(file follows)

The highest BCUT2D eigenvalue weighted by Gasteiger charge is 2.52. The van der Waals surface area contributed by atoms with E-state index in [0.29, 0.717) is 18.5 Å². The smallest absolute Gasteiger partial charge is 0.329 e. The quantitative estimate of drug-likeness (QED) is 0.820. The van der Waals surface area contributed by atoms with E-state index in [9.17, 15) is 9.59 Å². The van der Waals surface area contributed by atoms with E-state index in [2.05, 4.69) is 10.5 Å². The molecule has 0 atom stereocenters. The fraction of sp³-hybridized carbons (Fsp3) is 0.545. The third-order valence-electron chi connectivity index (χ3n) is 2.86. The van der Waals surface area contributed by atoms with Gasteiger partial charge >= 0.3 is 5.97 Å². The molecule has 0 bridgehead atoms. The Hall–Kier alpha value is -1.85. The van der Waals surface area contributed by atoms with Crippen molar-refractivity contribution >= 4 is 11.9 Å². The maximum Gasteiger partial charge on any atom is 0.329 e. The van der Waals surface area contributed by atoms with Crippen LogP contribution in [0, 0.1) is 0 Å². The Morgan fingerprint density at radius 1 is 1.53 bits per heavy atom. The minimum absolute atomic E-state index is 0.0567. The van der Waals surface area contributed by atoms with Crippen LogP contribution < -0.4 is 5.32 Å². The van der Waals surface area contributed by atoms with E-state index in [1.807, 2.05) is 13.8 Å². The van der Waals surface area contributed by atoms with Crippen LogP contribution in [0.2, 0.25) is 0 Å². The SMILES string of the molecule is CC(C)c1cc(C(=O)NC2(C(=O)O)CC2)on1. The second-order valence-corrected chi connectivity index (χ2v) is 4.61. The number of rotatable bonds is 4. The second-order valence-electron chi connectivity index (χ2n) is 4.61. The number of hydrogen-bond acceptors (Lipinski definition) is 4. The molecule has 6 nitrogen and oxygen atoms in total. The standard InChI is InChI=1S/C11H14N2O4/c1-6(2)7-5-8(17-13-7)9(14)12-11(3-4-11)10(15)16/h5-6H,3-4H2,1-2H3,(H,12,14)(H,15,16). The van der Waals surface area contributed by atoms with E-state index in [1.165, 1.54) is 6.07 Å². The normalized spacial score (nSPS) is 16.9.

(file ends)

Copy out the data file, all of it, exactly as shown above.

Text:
The highest BCUT2D eigenvalue weighted by Gasteiger charge is 2.52. The van der Waals surface area contributed by atoms with E-state index in [0.29, 0.717) is 18.5 Å². The smallest absolute Gasteiger partial charge is 0.329 e. The quantitative estimate of drug-likeness (QED) is 0.820. The van der Waals surface area contributed by atoms with E-state index in [9.17, 15) is 9.59 Å². The van der Waals surface area contributed by atoms with E-state index in [2.05, 4.69) is 10.5 Å². The molecule has 0 atom stereocenters. The fraction of sp³-hybridized carbons (Fsp3) is 0.545. The third-order valence-electron chi connectivity index (χ3n) is 2.86. The van der Waals surface area contributed by atoms with Gasteiger partial charge >= 0.3 is 5.97 Å². The molecule has 0 bridgehead atoms. The Hall–Kier alpha value is -1.85. The van der Waals surface area contributed by atoms with Crippen molar-refractivity contribution >= 4 is 11.9 Å². The maximum Gasteiger partial charge on any atom is 0.329 e. The van der Waals surface area contributed by atoms with Crippen LogP contribution in [0, 0.1) is 0 Å². The Morgan fingerprint density at radius 1 is 1.53 bits per heavy atom. The minimum absolute atomic E-state index is 0.0567. The van der Waals surface area contributed by atoms with Crippen LogP contribution < -0.4 is 5.32 Å². The van der Waals surface area contributed by atoms with E-state index in [1.807, 2.05) is 13.8 Å². The van der Waals surface area contributed by atoms with Crippen LogP contribution in [0.2, 0.25) is 0 Å². The SMILES string of the molecule is CC(C)c1cc(C(=O)NC2(C(=O)O)CC2)on1. The second-order valence-corrected chi connectivity index (χ2v) is 4.61. The number of rotatable bonds is 4. The second-order valence-electron chi connectivity index (χ2n) is 4.61. The number of hydrogen-bond acceptors (Lipinski definition) is 4. The molecule has 6 nitrogen and oxygen atoms in total. The standard InChI is InChI=1S/C11H14N2O4/c1-6(2)7-5-8(17-13-7)9(14)12-11(3-4-11)10(15)16/h5-6H,3-4H2,1-2H3,(H,12,14)(H,15,16). The van der Waals surface area contributed by atoms with E-state index in [1.165, 1.54) is 6.07 Å². The normalized spacial score (nSPS) is 16.9.